Accidents resulting in eye injuries can happen to anyone. More than half of all eye injuries occur in people under the age of 25. Of the 100,000 eye injuries that occur annually, 40% occur during sports or recreational activities. Perhaps the most startling statistic is that 90% of all eye injuries could be prevented.
It is important for parents to familiarize them–selves with potentially dangerous situations at home and in school and to insist that their children use protective eyewear when partici–pating in sports or other hazardous activities.
Increasing numbers of children are participating in sports at an early age. Many sports have official standards for safety equipment.
Some sports in which children should use protective eyewear are :
Protective eyewear is recommended for Racquet sports
• racquet sports;
• all forms of hockey (ice, roller, street and field);
In baseball, ice hockey, and boys' lacrosse, a helmet with a polycarbonate (an especially strong, Shatterproof, lightweight plastic) face mask or wire shield should be worn at all times. It is important that hockey face masks be approved by the Hockey Equipment certification Council (HECC) or the Canadian Standards Association (CSA).
Sports eye protectors with polycarbonate lenses should be worn for sports such as basketball, racquet sports, soccer, baseball fielders, girls' lacrosse and field hockey. Choose eye protectors that have been tested to meet the American Society of Testing and Materials (ASTM) standards or that pass the CSA racquet sports standard.
Protective glasses or goggles with UV protection should be worn when snow or water skiing. They will help shield the eyes from sunburn and glare.
Boxing and full–contact martial arts pose an extremely high risk of serious and even blinding eye injury. There is no satisfactory eye protection for boxing, although thumbless gloves may reduce the number of boxing eye injuries.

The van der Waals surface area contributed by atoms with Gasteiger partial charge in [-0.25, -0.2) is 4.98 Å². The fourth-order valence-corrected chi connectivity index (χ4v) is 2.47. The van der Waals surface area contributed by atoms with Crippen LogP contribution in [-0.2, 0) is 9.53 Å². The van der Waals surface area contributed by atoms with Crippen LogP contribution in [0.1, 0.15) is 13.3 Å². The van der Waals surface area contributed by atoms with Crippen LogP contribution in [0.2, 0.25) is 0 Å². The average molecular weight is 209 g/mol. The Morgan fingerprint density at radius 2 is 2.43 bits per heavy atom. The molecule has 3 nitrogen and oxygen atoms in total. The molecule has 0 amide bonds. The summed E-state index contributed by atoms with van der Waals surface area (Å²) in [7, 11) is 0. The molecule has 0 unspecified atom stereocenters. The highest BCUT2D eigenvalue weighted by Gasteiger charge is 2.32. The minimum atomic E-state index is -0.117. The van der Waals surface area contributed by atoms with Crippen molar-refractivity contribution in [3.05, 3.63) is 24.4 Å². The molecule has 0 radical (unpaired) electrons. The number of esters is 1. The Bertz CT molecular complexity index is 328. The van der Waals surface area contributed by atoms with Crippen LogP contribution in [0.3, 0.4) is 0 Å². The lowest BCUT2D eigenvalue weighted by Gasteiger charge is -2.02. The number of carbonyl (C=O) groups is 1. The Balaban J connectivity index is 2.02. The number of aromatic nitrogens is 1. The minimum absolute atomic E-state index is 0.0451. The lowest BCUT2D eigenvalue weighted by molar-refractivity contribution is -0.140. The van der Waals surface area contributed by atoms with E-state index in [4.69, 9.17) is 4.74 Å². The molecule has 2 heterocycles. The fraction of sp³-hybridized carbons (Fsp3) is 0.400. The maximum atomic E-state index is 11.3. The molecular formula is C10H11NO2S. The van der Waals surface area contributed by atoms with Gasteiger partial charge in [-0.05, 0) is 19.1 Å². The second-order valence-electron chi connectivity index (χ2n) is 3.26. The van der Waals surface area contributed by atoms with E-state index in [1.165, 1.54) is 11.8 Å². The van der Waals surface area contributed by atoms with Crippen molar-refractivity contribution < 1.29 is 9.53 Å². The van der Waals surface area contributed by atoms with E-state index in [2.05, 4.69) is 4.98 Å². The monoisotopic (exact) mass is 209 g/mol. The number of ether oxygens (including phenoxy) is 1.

Parents of a child with permanently reduced vision in one eye should consider the risks of injury to the good eye before allowing their child to participate in contact or racquet sports. Appropriate eye protectors may allow for participation. Check with your ophthal–mologist (Eye M.D.).
Contact lenses offer NO PROTECTION and contact lens wearers require additional protection when participating in sports.
To provide the safest environment for your children, select games and toys that are appropriate for their age and responsibility level.
Provide adequate supervision and instruction when your children handle potentially danger–ous items, such as pencils, scissors, forks and pen knives. Be aware that even common household items such as paper clips, bungee cords, wire coat hangers, rubber bands and fishhooks can cause serious eye injury.
Avoid projectile toys such as darts, bows and arrows, and missile–firing toys. Do not allow your children to play with non–powder rifles, pellet guns or BB guns. They are extremely dangerous and have been reclassified as firearms and removed from toy departments.
Keep all chemicals and sprays, such as sink cleaners or oven cleaners, out of reach of small children.
Do not allow children to ignite fireworks or stand near others who are doing so. All fireworks are potentially dangerous for children of all ages.
Protective sports eyewear
Do not allow children in the yard while a lawn mower is in use. Stones and debris thrown from moving blades can cause severe eye injuries.
Demonstrate the use of appropriate protective eyewear to children by always wearing protective eyewear yourself while using power tools, rotary mowers, line lawn trimmers or when hammering. Children will learn by your example.
When participating in shop or some chemistry science labs, students should wear protective goggles and/or shields that meet the American National Standards Institute (ANSI) Z87.1 safety standard.
Ophthalmologists strongly recommend that children with good vision in only one eye wear protective glasses to protect the good eye–even if they do not need glasses otherwise. The lenses should be made of polycarbonate and have a center thickness of 2 mm for daily wear and 3 mm for sports.
Choosing a sturdy frame will reduce the risk of injury from the frames themselves. Frames that meet the ANSI industrial standards offer the best available protection for general spectacle wear.
Prescription lenses can be fitted into some types of sports eye protectors, but at present frames without lenses do not provide adequate protection.
When an eye injury does occur, it is always best to have an ophthalmologist or other medical doctor examine the eye as soon as possible. The seriousness of an eye injury may not be immediately obvious.
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